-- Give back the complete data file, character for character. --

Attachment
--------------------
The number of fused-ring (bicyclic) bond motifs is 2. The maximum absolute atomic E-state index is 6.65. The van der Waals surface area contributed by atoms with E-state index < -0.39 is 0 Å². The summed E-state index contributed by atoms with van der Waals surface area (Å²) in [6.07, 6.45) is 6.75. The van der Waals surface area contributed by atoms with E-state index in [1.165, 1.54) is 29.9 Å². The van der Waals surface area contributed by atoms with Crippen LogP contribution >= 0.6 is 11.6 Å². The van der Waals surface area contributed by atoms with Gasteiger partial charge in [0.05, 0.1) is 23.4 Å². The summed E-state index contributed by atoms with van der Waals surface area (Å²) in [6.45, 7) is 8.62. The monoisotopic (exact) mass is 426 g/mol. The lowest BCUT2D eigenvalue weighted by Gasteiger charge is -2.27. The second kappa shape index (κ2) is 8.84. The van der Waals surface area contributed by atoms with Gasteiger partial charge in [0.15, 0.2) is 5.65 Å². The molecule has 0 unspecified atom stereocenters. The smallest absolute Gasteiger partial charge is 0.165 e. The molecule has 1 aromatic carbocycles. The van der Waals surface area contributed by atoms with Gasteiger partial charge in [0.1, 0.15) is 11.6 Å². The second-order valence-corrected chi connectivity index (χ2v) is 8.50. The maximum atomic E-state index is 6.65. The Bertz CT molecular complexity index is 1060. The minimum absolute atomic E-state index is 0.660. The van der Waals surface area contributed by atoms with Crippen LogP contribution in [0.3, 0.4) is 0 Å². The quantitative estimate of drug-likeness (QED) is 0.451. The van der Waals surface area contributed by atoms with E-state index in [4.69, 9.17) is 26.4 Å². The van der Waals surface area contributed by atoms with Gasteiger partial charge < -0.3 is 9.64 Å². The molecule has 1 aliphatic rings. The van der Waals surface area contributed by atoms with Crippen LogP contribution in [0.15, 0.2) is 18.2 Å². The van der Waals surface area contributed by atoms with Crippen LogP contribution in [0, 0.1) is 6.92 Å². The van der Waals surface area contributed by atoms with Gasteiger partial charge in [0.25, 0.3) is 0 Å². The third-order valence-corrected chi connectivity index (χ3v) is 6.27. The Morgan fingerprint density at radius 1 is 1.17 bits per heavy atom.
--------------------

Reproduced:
The number of fused-ring (bicyclic) bond motifs is 2. The maximum absolute atomic E-state index is 6.65. The van der Waals surface area contributed by atoms with E-state index < -0.39 is 0 Å². The summed E-state index contributed by atoms with van der Waals surface area (Å²) in [6.07, 6.45) is 6.75. The van der Waals surface area contributed by atoms with E-state index in [1.165, 1.54) is 29.9 Å². The van der Waals surface area contributed by atoms with Crippen LogP contribution >= 0.6 is 11.6 Å². The van der Waals surface area contributed by atoms with Gasteiger partial charge in [0.05, 0.1) is 23.4 Å². The summed E-state index contributed by atoms with van der Waals surface area (Å²) in [6.45, 7) is 8.62. The monoisotopic (exact) mass is 426 g/mol. The lowest BCUT2D eigenvalue weighted by Gasteiger charge is -2.27. The second kappa shape index (κ2) is 8.84. The van der Waals surface area contributed by atoms with Gasteiger partial charge in [0.15, 0.2) is 5.65 Å². The molecule has 0 unspecified atom stereocenters. The smallest absolute Gasteiger partial charge is 0.165 e. The molecule has 1 aromatic carbocycles. The van der Waals surface area contributed by atoms with Gasteiger partial charge in [0.1, 0.15) is 11.6 Å². The second-order valence-corrected chi connectivity index (χ2v) is 8.50. The maximum atomic E-state index is 6.65. The Bertz CT molecular complexity index is 1060. The minimum absolute atomic E-state index is 0.660. The van der Waals surface area contributed by atoms with Crippen LogP contribution in [0.3, 0.4) is 0 Å². The quantitative estimate of drug-likeness (QED) is 0.451. The van der Waals surface area contributed by atoms with E-state index in [4.69, 9.17) is 26.4 Å². The van der Waals surface area contributed by atoms with Gasteiger partial charge < -0.3 is 9.64 Å². The molecule has 1 aliphatic rings. The van der Waals surface area contributed by atoms with Crippen LogP contribution in [0.15, 0.2) is 18.2 Å². The van der Waals surface area contributed by atoms with Crippen LogP contribution in [0, 0.1) is 6.92 Å². The van der Waals surface area contributed by atoms with Gasteiger partial charge in [0.25, 0.3) is 0 Å². The third-order valence-corrected chi connectivity index (χ3v) is 6.27. The Morgan fingerprint density at radius 1 is 1.17 bits per heavy atom.